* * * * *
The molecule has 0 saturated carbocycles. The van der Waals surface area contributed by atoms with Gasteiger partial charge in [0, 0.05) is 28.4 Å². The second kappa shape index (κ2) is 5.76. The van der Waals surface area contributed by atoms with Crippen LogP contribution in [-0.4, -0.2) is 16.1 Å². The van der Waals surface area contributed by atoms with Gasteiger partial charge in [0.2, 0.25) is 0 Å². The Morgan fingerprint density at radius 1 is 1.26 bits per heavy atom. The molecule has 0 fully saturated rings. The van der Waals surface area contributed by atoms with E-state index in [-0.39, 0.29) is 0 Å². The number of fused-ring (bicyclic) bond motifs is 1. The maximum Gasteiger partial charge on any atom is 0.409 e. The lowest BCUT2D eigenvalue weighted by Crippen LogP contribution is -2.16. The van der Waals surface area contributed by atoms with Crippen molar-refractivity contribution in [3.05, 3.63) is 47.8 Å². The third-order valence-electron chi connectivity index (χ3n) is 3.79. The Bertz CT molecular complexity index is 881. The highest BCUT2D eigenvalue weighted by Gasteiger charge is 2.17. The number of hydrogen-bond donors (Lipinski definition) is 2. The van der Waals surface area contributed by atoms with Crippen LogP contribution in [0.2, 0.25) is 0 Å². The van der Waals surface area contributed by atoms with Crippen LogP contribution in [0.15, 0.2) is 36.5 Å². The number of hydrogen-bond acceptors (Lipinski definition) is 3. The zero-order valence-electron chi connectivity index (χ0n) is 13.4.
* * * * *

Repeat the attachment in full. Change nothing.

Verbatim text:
The molecule has 0 saturated carbocycles. The van der Waals surface area contributed by atoms with Gasteiger partial charge in [0, 0.05) is 28.4 Å². The second kappa shape index (κ2) is 5.76. The van der Waals surface area contributed by atoms with Crippen LogP contribution in [-0.4, -0.2) is 16.1 Å². The van der Waals surface area contributed by atoms with Gasteiger partial charge in [0.2, 0.25) is 0 Å². The Morgan fingerprint density at radius 1 is 1.26 bits per heavy atom. The molecule has 0 fully saturated rings. The van der Waals surface area contributed by atoms with E-state index in [-0.39, 0.29) is 0 Å². The number of fused-ring (bicyclic) bond motifs is 1. The maximum Gasteiger partial charge on any atom is 0.409 e. The lowest BCUT2D eigenvalue weighted by Crippen LogP contribution is -2.16. The van der Waals surface area contributed by atoms with Crippen molar-refractivity contribution in [3.05, 3.63) is 47.8 Å². The third-order valence-electron chi connectivity index (χ3n) is 3.79. The Bertz CT molecular complexity index is 881. The highest BCUT2D eigenvalue weighted by Gasteiger charge is 2.17. The number of hydrogen-bond donors (Lipinski definition) is 2. The van der Waals surface area contributed by atoms with Crippen LogP contribution in [0.2, 0.25) is 0 Å². The van der Waals surface area contributed by atoms with Crippen LogP contribution in [0.15, 0.2) is 36.5 Å². The number of hydrogen-bond acceptors (Lipinski definition) is 3. The zero-order valence-electron chi connectivity index (χ0n) is 13.4.